In this paper, I analyze restrictions on immigration to the United States as a form of government-mandated employment discrimination against aliens. Through our immigration laws, we deny aliens access to valuable employment opportunities that are open to natives. Under our immigration and nationality laws, we base this discrimination explicitly on circumstances of birth beyond the control of the alien. I argue that immigration restrictions thereby violate our liberal ideals of equality, which require a cosmopolitan perspective that extends equal concern to all individuals. Furthermore, even if we assume a less demanding moral theory that allows us to give the interests of natives priority over the interests of aliens, it remains difficult to justify the employment discrimination required by our laws as ideal policies unless we consider the satisfaction of segregationist preferences to be a justification. The role of intolerance in supporting the adoption of immigration restrictions underscores a second sense in which the discrimination they embody violates our liberal ideals. We may promote the interests of natives, however, by restricting the access of unskilled alien workers to public benefits and to citizenship, which suggests liberalized guest-worker programs as a component of immigration reform. From the cosmopolitan liberal perspective, such programs would represent only a second-best improvement over the status quo, but worth supporting given constraints that make more ideal policies politically infeasible.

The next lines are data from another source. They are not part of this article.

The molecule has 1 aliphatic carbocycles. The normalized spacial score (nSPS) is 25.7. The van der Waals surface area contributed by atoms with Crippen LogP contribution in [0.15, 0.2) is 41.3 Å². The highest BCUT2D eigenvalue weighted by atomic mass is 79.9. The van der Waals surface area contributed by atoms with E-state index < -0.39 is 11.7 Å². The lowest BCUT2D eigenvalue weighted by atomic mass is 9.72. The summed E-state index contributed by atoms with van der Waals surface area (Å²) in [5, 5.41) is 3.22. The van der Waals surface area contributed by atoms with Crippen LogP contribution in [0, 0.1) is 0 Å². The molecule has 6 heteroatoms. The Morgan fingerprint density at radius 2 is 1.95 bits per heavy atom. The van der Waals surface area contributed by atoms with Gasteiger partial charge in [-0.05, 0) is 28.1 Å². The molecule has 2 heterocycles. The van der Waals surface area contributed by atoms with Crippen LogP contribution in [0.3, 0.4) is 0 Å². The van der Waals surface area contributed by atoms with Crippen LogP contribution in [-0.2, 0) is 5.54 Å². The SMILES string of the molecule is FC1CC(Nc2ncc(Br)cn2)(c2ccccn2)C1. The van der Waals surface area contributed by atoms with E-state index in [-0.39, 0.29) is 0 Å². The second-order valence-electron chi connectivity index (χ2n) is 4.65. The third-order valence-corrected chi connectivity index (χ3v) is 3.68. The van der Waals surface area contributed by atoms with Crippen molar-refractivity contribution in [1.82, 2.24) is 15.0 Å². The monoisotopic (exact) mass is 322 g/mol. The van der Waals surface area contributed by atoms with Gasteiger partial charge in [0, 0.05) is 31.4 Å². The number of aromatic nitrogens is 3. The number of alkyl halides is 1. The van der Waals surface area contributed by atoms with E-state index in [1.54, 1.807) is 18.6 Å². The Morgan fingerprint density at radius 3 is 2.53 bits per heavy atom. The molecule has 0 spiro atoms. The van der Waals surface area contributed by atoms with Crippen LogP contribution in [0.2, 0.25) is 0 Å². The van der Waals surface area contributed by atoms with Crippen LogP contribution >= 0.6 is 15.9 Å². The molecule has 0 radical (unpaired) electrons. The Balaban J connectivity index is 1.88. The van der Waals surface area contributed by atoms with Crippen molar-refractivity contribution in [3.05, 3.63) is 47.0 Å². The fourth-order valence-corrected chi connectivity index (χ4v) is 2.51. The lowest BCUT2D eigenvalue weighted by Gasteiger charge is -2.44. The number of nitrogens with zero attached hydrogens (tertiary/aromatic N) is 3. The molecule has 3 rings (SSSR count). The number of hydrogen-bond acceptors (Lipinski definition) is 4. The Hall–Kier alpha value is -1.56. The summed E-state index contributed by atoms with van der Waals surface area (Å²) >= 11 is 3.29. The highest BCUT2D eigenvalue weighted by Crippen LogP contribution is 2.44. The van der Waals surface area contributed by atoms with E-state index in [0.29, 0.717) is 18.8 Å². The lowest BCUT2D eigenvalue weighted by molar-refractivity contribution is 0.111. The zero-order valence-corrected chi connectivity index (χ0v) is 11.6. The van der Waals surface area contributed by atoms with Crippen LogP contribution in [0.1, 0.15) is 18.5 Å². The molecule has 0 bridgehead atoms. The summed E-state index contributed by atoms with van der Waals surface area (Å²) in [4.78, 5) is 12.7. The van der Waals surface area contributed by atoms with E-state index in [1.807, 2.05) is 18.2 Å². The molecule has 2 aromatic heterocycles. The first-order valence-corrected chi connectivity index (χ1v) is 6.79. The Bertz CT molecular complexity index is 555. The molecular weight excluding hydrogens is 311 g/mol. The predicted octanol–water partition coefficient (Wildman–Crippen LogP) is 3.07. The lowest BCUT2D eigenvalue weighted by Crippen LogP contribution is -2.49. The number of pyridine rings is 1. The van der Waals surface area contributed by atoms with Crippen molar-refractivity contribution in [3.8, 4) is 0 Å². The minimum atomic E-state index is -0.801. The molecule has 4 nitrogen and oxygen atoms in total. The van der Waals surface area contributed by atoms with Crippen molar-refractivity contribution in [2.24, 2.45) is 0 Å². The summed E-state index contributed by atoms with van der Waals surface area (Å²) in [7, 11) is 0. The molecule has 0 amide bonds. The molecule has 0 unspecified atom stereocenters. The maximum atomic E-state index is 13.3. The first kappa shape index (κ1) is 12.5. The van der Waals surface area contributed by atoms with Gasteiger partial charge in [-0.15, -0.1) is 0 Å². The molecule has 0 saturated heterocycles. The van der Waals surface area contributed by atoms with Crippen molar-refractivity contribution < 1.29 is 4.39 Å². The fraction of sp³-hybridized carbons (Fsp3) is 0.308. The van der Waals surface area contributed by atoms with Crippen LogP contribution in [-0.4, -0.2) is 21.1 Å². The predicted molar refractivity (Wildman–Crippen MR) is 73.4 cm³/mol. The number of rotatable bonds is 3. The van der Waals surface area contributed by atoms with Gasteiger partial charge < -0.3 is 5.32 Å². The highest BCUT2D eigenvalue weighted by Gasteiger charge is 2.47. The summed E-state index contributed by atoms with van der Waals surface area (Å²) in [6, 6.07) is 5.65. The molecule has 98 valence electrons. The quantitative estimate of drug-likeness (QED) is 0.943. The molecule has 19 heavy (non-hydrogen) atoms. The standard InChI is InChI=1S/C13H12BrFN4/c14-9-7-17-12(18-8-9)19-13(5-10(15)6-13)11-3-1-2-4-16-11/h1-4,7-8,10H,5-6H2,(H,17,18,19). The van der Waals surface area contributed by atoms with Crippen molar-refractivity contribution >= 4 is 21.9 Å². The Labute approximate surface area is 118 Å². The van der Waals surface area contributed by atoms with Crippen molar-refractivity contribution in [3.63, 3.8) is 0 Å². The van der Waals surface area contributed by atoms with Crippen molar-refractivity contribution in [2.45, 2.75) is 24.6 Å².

Chang, Howard F., "Immigration Restrictions as Employment Discrimination" (2003). Faculty Scholarship at Penn Law. 25.